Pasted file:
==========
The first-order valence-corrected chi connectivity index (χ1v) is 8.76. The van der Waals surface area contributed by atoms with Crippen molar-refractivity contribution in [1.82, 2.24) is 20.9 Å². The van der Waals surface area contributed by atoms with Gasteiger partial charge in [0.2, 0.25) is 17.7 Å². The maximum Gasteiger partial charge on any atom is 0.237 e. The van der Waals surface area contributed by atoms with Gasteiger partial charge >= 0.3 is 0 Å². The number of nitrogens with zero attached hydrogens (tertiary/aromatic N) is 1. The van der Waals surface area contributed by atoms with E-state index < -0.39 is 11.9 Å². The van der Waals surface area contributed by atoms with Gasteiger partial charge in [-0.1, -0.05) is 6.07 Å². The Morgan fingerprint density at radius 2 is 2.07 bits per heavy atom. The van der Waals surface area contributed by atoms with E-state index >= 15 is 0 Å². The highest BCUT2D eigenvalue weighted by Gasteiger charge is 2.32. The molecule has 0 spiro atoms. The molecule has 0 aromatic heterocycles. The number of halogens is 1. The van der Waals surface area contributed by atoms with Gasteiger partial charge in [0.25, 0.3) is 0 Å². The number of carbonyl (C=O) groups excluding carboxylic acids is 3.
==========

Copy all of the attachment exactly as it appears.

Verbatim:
The first-order valence-corrected chi connectivity index (χ1v) is 8.76. The van der Waals surface area contributed by atoms with Crippen molar-refractivity contribution in [1.82, 2.24) is 20.9 Å². The van der Waals surface area contributed by atoms with Gasteiger partial charge in [0.2, 0.25) is 17.7 Å². The maximum Gasteiger partial charge on any atom is 0.237 e. The van der Waals surface area contributed by atoms with Gasteiger partial charge >= 0.3 is 0 Å². The number of nitrogens with zero attached hydrogens (tertiary/aromatic N) is 1. The van der Waals surface area contributed by atoms with E-state index < -0.39 is 11.9 Å². The van der Waals surface area contributed by atoms with Gasteiger partial charge in [-0.1, -0.05) is 6.07 Å². The Morgan fingerprint density at radius 2 is 2.07 bits per heavy atom. The van der Waals surface area contributed by atoms with E-state index >= 15 is 0 Å². The highest BCUT2D eigenvalue weighted by Gasteiger charge is 2.32. The molecule has 0 spiro atoms. The molecule has 0 aromatic heterocycles. The number of halogens is 1. The van der Waals surface area contributed by atoms with Gasteiger partial charge in [0.25, 0.3) is 0 Å². The number of carbonyl (C=O) groups excluding carboxylic acids is 3.